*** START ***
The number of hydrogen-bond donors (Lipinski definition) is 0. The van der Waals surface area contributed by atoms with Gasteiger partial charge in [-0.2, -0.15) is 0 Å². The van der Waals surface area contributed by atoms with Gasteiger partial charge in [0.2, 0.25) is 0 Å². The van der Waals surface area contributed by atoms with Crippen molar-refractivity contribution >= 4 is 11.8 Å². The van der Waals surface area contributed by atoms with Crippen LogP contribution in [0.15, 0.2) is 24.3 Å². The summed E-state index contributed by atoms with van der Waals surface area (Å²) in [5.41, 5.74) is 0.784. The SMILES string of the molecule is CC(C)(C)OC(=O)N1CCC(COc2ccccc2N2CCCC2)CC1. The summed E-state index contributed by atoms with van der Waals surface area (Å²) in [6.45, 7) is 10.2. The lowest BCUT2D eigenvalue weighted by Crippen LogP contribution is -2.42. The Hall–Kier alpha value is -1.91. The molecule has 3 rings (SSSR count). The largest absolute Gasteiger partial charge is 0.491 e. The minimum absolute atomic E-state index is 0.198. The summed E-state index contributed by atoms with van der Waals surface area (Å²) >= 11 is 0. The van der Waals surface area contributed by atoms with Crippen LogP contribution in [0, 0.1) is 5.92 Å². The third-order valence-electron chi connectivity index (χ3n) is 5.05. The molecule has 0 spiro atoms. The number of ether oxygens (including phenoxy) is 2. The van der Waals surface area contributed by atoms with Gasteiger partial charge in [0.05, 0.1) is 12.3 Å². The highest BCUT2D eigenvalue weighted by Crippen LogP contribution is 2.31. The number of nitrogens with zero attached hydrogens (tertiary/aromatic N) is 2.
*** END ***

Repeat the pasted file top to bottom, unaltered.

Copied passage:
The number of hydrogen-bond donors (Lipinski definition) is 0. The van der Waals surface area contributed by atoms with Gasteiger partial charge in [-0.2, -0.15) is 0 Å². The van der Waals surface area contributed by atoms with Gasteiger partial charge in [0.2, 0.25) is 0 Å². The van der Waals surface area contributed by atoms with Crippen molar-refractivity contribution >= 4 is 11.8 Å². The van der Waals surface area contributed by atoms with Crippen LogP contribution in [0.15, 0.2) is 24.3 Å². The summed E-state index contributed by atoms with van der Waals surface area (Å²) in [5.41, 5.74) is 0.784. The SMILES string of the molecule is CC(C)(C)OC(=O)N1CCC(COc2ccccc2N2CCCC2)CC1. The summed E-state index contributed by atoms with van der Waals surface area (Å²) in [6.45, 7) is 10.2. The lowest BCUT2D eigenvalue weighted by Crippen LogP contribution is -2.42. The Hall–Kier alpha value is -1.91. The molecule has 3 rings (SSSR count). The largest absolute Gasteiger partial charge is 0.491 e. The minimum absolute atomic E-state index is 0.198. The summed E-state index contributed by atoms with van der Waals surface area (Å²) >= 11 is 0. The van der Waals surface area contributed by atoms with Crippen LogP contribution in [0, 0.1) is 5.92 Å². The third-order valence-electron chi connectivity index (χ3n) is 5.05. The molecule has 0 spiro atoms. The number of ether oxygens (including phenoxy) is 2. The van der Waals surface area contributed by atoms with Gasteiger partial charge in [0.05, 0.1) is 12.3 Å². The highest BCUT2D eigenvalue weighted by Crippen LogP contribution is 2.31. The number of nitrogens with zero attached hydrogens (tertiary/aromatic N) is 2.